SOFIA • Given the history and the build-up, in which claim and counter-claim had raised the temperature around England's Euro 2020 qualifier in Bulgaria, it was easy to fear the worst on Monday night.
But when it did happen, when the monkey chants towards Tyrone Mings started from a section of the home support during the warm-up, there could only be revulsion.
However, the Aston Villa defender, who ought to have revelled in the thrill of wearing the England shirt for the first time, was not the only black player to be targeted.
Raheem Sterling and Marcus Rashford also heard the disgusting noises, meaning England's 6-0 win which left them on the verge of qualification from Group A, was quickly relegated to a footnote.
The idea for Gareth Southgate and his players was to show their capacity to bounce back from Friday's 2-1 defeat by the Czech Republic in Prague and they did that in style, with Rashford, Ross Barkley (two), Sterling (two) and captain Harry Kane all getting on the scoresheet.
But this was an altogether different kind of psychological test in front of a hostile crowd in which Nazi salutes were also performed.
The England manager had made it plain before the game that he and his players would follow European football governing body Uefa's three-step protocol to deal with racist abuse and so they did.
First, there was an announcement over the public address system calling for the chants to stop and, when they did not, the referee Ivan Bebek halted the game just before the interval and asked Southgate if he wanted to take his players off to the dressing room.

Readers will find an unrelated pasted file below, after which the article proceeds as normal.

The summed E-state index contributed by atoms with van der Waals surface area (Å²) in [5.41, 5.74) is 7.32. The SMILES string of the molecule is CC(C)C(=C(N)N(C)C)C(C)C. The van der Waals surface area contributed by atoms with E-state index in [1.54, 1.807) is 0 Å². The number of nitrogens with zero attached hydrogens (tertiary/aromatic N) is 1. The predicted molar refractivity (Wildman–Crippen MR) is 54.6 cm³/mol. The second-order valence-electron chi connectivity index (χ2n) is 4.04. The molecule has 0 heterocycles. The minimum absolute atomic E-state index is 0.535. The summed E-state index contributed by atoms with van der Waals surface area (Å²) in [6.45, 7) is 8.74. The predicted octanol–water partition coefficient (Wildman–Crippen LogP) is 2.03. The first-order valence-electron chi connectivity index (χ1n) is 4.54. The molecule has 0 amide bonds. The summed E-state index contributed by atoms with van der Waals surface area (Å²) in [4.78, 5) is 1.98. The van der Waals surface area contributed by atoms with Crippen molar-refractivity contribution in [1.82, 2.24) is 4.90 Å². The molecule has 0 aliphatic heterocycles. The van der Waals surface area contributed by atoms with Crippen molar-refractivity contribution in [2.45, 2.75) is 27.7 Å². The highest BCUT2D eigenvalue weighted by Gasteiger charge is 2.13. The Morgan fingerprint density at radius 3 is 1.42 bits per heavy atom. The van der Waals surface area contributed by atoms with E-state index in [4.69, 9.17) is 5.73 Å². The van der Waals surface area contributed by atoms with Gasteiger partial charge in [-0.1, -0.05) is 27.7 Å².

DOING THE RIGHT THING
I don't think a game of this magnitude has ever been stopped twice. So, I'm incredibly proud of all of the players and all of the staff.
GARETH SOUTHGATE, England manager, on how his players were rightfully making a stand against racism.
There was the option for the players not to return, which would have likely resulted in a default 3-0 win for the visitors, but Football Association chairman Greg Clarke said they did not want the racists to win.
England's last visit to the Vasil Levski Stadium in 2011, also for a Euro qualifier, had been scarred by monkey chants towards Ashley Cole, Ashley Young and Theo Walcott, showing how little progress had been made since, with more audible taunts heard after the break.
Southgate later praised his players for making a "major statement" in getting the match halted twice as he reflected on what Clarke called "one of the most appalling nights I've seen in football".
He said: "I know whatever we do might be perceived as not being enough and, frankly, we were in an impossible situation to get it right to the satisfaction of everybody.
"I don't think a game of this magnitude has ever been stopped twice. So, I'm incredibly proud of all of the players and all of the staff."
In response to the appalling scenes in Sofia, Uefa president Aleksander Ceferin yesterday called on "governments to do more in this area (combating racism)" and insisted that Uefa was "doing everything it can to eliminate this disease from football".
But anti-racism body Kick It Out said the European football organisation was enabling this sort of behaviour, having "consistently failed to take effective action". It added that "points deductions and tournament expulsion must follow".
The controversy also led to yesterday's resignation of Bulgarian Football Union chief Borislav Mihaylov, following criticism from Prime Minister Boyko Borisov, with the local body being raided by police shortly after the announcement.
REUTERS, THE GUARDIAN